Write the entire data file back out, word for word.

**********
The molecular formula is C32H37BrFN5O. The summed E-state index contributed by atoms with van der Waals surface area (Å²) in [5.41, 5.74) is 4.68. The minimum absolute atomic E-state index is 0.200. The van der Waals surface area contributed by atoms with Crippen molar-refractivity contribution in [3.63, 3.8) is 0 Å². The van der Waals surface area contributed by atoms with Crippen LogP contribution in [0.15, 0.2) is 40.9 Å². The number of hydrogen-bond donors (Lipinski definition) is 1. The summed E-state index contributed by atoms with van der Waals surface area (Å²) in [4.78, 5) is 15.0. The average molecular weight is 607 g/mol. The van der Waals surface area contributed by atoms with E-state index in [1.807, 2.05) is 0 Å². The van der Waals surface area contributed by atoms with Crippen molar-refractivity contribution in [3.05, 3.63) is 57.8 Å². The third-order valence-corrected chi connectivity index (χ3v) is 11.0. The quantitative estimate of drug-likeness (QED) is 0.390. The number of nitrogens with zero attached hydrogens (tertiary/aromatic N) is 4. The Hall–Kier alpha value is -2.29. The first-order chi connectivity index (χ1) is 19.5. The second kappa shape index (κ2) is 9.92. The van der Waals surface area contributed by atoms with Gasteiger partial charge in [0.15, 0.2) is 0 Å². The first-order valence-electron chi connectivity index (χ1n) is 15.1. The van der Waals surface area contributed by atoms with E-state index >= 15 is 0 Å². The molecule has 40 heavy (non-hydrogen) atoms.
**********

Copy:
The molecular formula is C32H37BrFN5O. The summed E-state index contributed by atoms with van der Waals surface area (Å²) in [5.41, 5.74) is 4.68. The minimum absolute atomic E-state index is 0.200. The van der Waals surface area contributed by atoms with Crippen molar-refractivity contribution in [3.63, 3.8) is 0 Å². The van der Waals surface area contributed by atoms with Crippen LogP contribution in [0.15, 0.2) is 40.9 Å². The number of hydrogen-bond donors (Lipinski definition) is 1. The summed E-state index contributed by atoms with van der Waals surface area (Å²) in [4.78, 5) is 15.0. The average molecular weight is 607 g/mol. The van der Waals surface area contributed by atoms with E-state index in [1.807, 2.05) is 0 Å². The van der Waals surface area contributed by atoms with Crippen molar-refractivity contribution in [3.05, 3.63) is 57.8 Å². The third-order valence-corrected chi connectivity index (χ3v) is 11.0. The quantitative estimate of drug-likeness (QED) is 0.390. The number of nitrogens with zero attached hydrogens (tertiary/aromatic N) is 4. The Hall–Kier alpha value is -2.29. The first-order chi connectivity index (χ1) is 19.5. The second kappa shape index (κ2) is 9.92. The van der Waals surface area contributed by atoms with Gasteiger partial charge in [0.15, 0.2) is 0 Å². The first-order valence-electron chi connectivity index (χ1n) is 15.1. The van der Waals surface area contributed by atoms with E-state index >= 15 is 0 Å². The molecule has 40 heavy (non-hydrogen) atoms.